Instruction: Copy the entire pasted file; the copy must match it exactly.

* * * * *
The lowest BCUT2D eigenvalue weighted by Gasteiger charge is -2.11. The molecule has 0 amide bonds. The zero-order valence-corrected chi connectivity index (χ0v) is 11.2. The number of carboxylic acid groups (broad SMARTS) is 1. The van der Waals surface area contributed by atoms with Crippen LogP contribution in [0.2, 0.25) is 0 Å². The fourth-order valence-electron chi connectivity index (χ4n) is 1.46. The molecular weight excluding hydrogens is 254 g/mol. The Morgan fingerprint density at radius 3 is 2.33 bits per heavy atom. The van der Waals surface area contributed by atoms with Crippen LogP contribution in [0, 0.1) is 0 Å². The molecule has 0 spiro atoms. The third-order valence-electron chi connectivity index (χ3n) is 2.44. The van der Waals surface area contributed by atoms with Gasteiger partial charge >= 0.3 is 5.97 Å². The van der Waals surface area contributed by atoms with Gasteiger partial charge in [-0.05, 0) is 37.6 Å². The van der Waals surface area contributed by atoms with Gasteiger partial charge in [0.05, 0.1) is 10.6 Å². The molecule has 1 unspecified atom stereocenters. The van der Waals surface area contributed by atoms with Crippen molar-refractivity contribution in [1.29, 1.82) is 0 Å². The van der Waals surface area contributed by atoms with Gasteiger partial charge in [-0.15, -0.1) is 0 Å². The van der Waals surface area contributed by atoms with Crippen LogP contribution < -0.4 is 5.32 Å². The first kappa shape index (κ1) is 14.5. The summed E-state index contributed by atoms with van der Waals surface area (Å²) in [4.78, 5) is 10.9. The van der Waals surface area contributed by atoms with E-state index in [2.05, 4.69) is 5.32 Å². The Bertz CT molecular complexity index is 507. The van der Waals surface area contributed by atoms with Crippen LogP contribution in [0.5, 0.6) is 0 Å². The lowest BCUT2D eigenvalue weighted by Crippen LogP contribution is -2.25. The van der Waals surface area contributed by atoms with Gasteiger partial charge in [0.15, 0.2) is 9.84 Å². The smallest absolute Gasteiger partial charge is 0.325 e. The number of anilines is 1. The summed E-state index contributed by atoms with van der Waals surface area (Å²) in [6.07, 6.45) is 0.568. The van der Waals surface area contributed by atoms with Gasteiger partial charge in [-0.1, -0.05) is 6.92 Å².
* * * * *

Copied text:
The lowest BCUT2D eigenvalue weighted by Gasteiger charge is -2.11. The molecule has 0 amide bonds. The zero-order valence-corrected chi connectivity index (χ0v) is 11.2. The number of carboxylic acid groups (broad SMARTS) is 1. The van der Waals surface area contributed by atoms with Crippen LogP contribution in [0.2, 0.25) is 0 Å². The fourth-order valence-electron chi connectivity index (χ4n) is 1.46. The molecular weight excluding hydrogens is 254 g/mol. The Morgan fingerprint density at radius 3 is 2.33 bits per heavy atom. The van der Waals surface area contributed by atoms with Crippen LogP contribution in [0, 0.1) is 0 Å². The molecule has 0 spiro atoms. The third-order valence-electron chi connectivity index (χ3n) is 2.44. The van der Waals surface area contributed by atoms with Gasteiger partial charge >= 0.3 is 5.97 Å². The van der Waals surface area contributed by atoms with Gasteiger partial charge in [-0.05, 0) is 37.6 Å². The van der Waals surface area contributed by atoms with Gasteiger partial charge in [0.05, 0.1) is 10.6 Å². The molecule has 1 unspecified atom stereocenters. The van der Waals surface area contributed by atoms with Crippen molar-refractivity contribution in [1.29, 1.82) is 0 Å². The van der Waals surface area contributed by atoms with Gasteiger partial charge in [-0.15, -0.1) is 0 Å². The van der Waals surface area contributed by atoms with Crippen LogP contribution < -0.4 is 5.32 Å². The first kappa shape index (κ1) is 14.5. The summed E-state index contributed by atoms with van der Waals surface area (Å²) in [4.78, 5) is 10.9. The van der Waals surface area contributed by atoms with E-state index in [2.05, 4.69) is 5.32 Å². The Bertz CT molecular complexity index is 507. The van der Waals surface area contributed by atoms with Crippen LogP contribution in [0.5, 0.6) is 0 Å². The lowest BCUT2D eigenvalue weighted by Crippen LogP contribution is -2.25. The van der Waals surface area contributed by atoms with Gasteiger partial charge in [0.15, 0.2) is 9.84 Å². The smallest absolute Gasteiger partial charge is 0.325 e. The number of anilines is 1. The summed E-state index contributed by atoms with van der Waals surface area (Å²) in [6.07, 6.45) is 0.568. The van der Waals surface area contributed by atoms with Gasteiger partial charge in [-0.1, -0.05) is 6.92 Å².